Rock Hind

Often found near ports, the rock hind is native to the western Atlantic Ocean. They can be caught using various methods, including bottom bouncing, bottom fishing, saltwater trolling, and drift fishing. They respond best to both live and cut bait.

rock hind

How to identify Rock Hind

Rock hinds, or “rock groupers”, are generally a dark greenish tan color with prominent orange-red spots covering their body and fins. They are similar to appearance to the red hind, but with additional 1 to 4 large, dark blotches along the back, below and behind the dorsal fin, and below the soft rays of the dorsal fin.

rock hind identification diagram

Rock hinds have very distinct dorsal markings that can be dark or light. The tail and anal fins are wide with white edging. They have the ability to turn lighter or darker at will.

Rock hind grow to 2 feet in length and 9 pounds.

Identifying characteristics:

  1. Greenish tan or brown coloring
  2. Orange-red spots covering body
  3. 1 to 4 Large, dark blotches
  4. Wide anal and tail fins with whitish edges

Where to catch Rock Hind

The rock hind is the most common grouper found on the coast of Texas. They are solitary fish and can be found in the western Atlantic, Gulf of Mexico, and from North Carolina to Bermuda. They prefer to stick near jetties, snapper banks, roman-made reefs, shipwrecks, rocks, and other structures close to the shore in waters as deep as 150 feet.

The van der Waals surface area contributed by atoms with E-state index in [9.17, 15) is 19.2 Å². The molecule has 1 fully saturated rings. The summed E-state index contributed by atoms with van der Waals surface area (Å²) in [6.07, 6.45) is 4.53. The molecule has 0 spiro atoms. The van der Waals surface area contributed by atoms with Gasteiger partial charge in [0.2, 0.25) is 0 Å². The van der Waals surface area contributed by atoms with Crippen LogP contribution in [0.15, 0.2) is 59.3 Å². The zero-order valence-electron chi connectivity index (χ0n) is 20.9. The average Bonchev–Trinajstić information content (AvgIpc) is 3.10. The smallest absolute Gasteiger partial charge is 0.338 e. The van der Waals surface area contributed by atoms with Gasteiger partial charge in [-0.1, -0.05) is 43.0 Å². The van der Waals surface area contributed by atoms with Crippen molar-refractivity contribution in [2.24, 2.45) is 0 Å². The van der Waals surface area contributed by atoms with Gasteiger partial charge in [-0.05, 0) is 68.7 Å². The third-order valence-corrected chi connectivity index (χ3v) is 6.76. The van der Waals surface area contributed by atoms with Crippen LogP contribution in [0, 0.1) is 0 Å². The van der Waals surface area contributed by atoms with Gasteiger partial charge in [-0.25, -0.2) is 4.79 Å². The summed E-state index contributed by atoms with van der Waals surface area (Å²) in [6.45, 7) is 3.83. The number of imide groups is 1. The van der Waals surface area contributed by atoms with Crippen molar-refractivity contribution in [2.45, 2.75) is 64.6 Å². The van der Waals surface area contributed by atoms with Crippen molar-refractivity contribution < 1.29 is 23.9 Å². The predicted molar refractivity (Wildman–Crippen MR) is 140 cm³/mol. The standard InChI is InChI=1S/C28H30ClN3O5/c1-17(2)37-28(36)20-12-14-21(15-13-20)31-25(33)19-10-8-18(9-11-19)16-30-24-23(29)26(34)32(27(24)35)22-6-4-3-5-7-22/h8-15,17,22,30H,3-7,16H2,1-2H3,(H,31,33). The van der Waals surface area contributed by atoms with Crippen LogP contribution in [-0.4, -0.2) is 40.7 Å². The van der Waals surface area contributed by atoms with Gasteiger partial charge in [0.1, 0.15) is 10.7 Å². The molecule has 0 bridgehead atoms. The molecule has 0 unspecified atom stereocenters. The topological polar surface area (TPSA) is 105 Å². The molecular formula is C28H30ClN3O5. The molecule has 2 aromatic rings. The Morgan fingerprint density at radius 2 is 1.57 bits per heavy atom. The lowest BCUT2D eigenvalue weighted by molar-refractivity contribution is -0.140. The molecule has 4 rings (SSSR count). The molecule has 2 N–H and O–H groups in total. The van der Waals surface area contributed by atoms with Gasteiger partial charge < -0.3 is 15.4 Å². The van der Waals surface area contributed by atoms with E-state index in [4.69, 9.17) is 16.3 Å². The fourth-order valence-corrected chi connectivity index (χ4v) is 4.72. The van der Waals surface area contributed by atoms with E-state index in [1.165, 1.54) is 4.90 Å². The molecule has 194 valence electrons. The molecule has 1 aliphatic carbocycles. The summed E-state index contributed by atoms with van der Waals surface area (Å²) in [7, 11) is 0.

Range: South, Northeast
Rock Hind Fishing Map

The following are habitats where you can catch Rock Hind:

How to catch Rock Hind

The best time to fish for rock hinds is when it is coldest – from September to March. Look for them in breakwaters that form near ports. Anglers catch rock hinds by bouncing jigs on the bottom while drifting near structures. Another method that is popular is trolling. In deeper waters, bottom-line fishing can be successful. These fish will fight hard once they are hooked. They are also known for getting anglers’ lines tangled into rocks. Anglers are advised to let the fish tire itself out before trying to reel it in. Caution should be used when handling these fish because their gill covers are sharp and jagged.

The following are effective fishing methods and techniques for catching Rock Hind:

Best Lures, Bait & Tackle to catch Rock Hind

Rock hinds respond best to live bait, such as squid, sardines, white crabs, and chub mackerel. Cut bait, such as octopus, works as well. Rock hind also respond well to jigs.

The following are fishing lures, bait and tackle that can be used to catch Rock Hind: